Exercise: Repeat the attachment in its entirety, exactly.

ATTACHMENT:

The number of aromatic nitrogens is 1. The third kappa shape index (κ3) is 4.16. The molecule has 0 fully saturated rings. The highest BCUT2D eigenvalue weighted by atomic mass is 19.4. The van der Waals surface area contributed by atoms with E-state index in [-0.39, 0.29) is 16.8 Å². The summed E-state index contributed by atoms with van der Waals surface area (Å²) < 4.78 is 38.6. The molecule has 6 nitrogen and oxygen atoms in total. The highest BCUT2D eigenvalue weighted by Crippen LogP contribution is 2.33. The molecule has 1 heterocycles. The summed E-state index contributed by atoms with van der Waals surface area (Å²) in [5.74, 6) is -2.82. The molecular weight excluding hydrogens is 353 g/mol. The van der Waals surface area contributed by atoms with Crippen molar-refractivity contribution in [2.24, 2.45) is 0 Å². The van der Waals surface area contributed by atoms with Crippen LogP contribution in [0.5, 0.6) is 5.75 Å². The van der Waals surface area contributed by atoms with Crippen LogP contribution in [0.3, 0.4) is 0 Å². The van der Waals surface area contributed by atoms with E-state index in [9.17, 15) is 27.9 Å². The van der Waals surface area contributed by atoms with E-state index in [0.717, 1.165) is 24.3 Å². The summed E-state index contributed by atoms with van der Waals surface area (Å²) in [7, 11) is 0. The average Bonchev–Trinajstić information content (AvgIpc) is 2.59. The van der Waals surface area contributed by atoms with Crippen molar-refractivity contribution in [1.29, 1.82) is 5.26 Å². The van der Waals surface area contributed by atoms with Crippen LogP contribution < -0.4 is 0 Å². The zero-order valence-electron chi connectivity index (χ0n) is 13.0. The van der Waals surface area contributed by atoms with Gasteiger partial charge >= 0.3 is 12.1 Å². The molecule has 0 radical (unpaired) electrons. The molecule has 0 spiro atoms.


The number of aromatic nitrogens is 1. The third kappa shape index (κ3) is 4.16. The molecule has 0 fully saturated rings. The highest BCUT2D eigenvalue weighted by atomic mass is 19.4. The van der Waals surface area contributed by atoms with E-state index in [-0.39, 0.29) is 16.8 Å². The summed E-state index contributed by atoms with van der Waals surface area (Å²) < 4.78 is 38.6. The molecule has 6 nitrogen and oxygen atoms in total. The highest BCUT2D eigenvalue weighted by Crippen LogP contribution is 2.33. The molecule has 1 heterocycles. The summed E-state index contributed by atoms with van der Waals surface area (Å²) in [5.74, 6) is -2.82. The molecular weight excluding hydrogens is 353 g/mol. The van der Waals surface area contributed by atoms with Crippen molar-refractivity contribution in [2.24, 2.45) is 0 Å². The van der Waals surface area contributed by atoms with Crippen LogP contribution in [0.5, 0.6) is 5.75 Å². The van der Waals surface area contributed by atoms with Crippen LogP contribution in [0.3, 0.4) is 0 Å². The van der Waals surface area contributed by atoms with E-state index in [9.17, 15) is 27.9 Å². The van der Waals surface area contributed by atoms with E-state index in [0.717, 1.165) is 24.3 Å². The summed E-state index contributed by atoms with van der Waals surface area (Å²) in [7, 11) is 0. The average Bonchev–Trinajstić information content (AvgIpc) is 2.59. The van der Waals surface area contributed by atoms with Crippen molar-refractivity contribution in [1.29, 1.82) is 5.26 Å². The van der Waals surface area contributed by atoms with Crippen LogP contribution < -0.4 is 0 Å². The zero-order valence-electron chi connectivity index (χ0n) is 13.0. The van der Waals surface area contributed by atoms with Gasteiger partial charge >= 0.3 is 12.1 Å². The molecule has 0 radical (unpaired) electrons. The molecule has 0 spiro atoms.